those living stones are you and I. Living stones are
everyone who believe and place their hope in Christ. Like
Peter writes: "you yourselves like living stones are
being built up as a spiritual house."
Yes, a Christian person, a believer, is a living stone. We
who believe in Christ are together with Him, our
cornerstone, building a spiritual house - a holy church,
over which, like Jesus has himself said: "the gates
of hell shall not prevail against it."
I recently saw on a church wall a poster which had
something like this written on it: "First we are
Catholics, then we are Western Catholics, then we are
caused some problems for me. Maybe in a worldly
understanding this may be true. But as a Christian,
shouldn't the sign read: "First we are
Christians...." and then so forth, adding on whatever
group you belong to.
problem is not with the church. We here are Lutherans and
this will not change. We must, however, keep in mind that
Christ is the first and the last, like the Bible teaches.
He is our cornerstone, on which we have built our living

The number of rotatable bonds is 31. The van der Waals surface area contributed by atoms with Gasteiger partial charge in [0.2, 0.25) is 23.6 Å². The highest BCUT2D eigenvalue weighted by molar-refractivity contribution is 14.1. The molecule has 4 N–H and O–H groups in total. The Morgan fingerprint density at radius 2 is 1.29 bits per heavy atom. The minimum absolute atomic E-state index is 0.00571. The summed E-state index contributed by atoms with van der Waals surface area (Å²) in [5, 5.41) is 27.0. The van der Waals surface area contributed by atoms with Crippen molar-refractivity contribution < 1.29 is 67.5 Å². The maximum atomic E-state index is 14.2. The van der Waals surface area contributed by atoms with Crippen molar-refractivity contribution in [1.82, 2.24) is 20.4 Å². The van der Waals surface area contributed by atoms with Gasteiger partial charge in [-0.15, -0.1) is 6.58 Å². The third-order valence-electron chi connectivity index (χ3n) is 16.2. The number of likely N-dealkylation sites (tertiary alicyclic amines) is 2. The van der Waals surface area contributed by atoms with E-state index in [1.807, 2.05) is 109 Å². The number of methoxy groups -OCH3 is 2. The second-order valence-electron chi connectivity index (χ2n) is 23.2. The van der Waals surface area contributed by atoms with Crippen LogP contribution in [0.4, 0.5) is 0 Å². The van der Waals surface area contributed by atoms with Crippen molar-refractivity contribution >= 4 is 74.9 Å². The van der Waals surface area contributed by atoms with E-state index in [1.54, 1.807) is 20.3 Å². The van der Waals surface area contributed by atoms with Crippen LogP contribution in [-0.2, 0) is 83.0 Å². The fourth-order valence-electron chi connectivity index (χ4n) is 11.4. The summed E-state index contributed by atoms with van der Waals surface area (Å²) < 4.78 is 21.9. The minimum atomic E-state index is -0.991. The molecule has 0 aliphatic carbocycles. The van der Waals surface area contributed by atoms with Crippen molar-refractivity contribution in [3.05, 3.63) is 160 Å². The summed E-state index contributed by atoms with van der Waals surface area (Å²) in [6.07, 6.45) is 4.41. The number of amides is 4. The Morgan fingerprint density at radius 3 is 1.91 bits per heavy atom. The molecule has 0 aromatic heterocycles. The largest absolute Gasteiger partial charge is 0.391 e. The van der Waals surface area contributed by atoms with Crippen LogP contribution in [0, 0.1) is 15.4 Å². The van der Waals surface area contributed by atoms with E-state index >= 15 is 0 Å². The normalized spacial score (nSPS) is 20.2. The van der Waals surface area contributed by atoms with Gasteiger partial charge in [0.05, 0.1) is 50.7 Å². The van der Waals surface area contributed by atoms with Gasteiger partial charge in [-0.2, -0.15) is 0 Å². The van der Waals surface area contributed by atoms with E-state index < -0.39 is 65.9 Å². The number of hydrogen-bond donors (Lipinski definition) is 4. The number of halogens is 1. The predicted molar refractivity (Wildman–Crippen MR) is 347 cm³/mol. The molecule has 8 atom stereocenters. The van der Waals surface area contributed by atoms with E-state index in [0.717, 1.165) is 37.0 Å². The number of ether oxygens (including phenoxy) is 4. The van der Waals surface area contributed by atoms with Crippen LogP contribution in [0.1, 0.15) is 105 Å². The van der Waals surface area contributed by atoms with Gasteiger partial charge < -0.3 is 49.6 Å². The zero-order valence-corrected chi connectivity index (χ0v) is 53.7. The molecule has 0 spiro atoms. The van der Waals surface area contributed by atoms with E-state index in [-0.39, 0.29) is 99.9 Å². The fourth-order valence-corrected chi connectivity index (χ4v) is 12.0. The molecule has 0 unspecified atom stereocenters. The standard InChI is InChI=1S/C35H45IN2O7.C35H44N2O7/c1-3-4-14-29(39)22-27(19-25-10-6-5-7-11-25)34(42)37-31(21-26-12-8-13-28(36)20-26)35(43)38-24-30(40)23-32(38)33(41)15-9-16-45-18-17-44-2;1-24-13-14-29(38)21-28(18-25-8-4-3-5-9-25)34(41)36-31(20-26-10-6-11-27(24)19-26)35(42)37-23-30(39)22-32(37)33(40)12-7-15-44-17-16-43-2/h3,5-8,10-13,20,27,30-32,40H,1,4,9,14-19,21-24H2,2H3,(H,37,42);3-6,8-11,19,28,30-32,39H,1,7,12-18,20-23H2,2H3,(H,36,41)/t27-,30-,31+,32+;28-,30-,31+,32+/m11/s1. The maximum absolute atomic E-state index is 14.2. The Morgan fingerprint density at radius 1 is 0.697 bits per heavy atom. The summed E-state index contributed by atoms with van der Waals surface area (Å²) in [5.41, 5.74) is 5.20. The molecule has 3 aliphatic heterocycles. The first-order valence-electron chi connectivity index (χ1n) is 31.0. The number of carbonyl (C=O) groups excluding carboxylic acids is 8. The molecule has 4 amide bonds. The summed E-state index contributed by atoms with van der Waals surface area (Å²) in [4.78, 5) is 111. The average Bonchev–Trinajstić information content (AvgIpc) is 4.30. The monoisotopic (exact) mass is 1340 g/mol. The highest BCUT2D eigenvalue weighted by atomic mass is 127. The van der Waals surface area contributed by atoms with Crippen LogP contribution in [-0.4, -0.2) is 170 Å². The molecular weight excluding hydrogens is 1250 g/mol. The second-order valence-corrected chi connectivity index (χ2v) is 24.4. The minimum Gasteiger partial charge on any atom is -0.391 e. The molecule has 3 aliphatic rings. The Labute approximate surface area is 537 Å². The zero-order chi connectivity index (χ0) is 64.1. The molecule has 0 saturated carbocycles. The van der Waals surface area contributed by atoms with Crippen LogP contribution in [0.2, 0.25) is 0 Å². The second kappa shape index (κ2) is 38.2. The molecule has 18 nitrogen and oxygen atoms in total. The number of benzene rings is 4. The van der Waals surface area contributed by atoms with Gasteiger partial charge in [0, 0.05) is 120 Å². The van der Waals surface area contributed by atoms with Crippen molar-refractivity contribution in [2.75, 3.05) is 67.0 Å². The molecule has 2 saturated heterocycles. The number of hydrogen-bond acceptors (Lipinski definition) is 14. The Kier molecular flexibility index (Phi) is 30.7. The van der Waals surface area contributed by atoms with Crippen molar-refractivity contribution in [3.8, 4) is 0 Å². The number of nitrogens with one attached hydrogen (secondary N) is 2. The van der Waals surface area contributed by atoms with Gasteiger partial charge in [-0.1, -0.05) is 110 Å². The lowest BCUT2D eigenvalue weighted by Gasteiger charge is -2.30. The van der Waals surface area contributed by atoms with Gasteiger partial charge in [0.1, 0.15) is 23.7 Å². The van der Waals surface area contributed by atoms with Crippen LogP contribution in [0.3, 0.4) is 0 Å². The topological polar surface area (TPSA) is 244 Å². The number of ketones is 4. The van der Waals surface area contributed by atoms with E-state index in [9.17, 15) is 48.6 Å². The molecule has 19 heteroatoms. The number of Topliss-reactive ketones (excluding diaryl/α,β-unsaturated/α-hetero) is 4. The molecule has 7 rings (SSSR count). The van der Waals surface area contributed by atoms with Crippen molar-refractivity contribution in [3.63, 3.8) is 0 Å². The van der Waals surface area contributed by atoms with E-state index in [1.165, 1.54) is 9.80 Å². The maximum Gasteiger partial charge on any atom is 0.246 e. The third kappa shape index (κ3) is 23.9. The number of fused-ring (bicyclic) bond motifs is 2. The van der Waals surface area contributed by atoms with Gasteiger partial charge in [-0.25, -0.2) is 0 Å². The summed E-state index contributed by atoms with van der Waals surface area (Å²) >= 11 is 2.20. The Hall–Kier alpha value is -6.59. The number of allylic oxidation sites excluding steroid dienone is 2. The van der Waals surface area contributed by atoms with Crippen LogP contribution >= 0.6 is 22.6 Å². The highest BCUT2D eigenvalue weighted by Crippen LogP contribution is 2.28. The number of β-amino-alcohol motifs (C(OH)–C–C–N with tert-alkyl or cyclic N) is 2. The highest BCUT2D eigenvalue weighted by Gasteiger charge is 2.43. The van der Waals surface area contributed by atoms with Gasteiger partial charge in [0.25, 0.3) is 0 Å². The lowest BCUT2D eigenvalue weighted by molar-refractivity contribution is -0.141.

church. A worldly, physical church will not save anyone --
no-one gets to heaven because they are a member of one or
another congregation! No one.
"I am the resurrection and the life. Whoever believes
in me, though he die, yet shall he live," said
Christ. (John 11:25) A believer builds a congregation on
Christ by believing in Him first. And He makes us into
living stones. Paul writes: "For no one can lay any
other foundation than the one we already have - Jesus
Christ." (1 Corinthians 3:11)
An old Estonian proverb says: "No stone goes up
without being raised." And we have Christ, who raises
us up and gives us grace and saves us from death with
eternal mercy. Let us, therefore, be living stones,
building together a spiritual house exclusively for the
glory of God.
Translated by TR/MV.
the left: Dean Uudo Tari, Vicar Markus Vaga, Assistant
Dean Jüri Pallo, Deacon Kalju Ets. Foto: Tiiu Roiser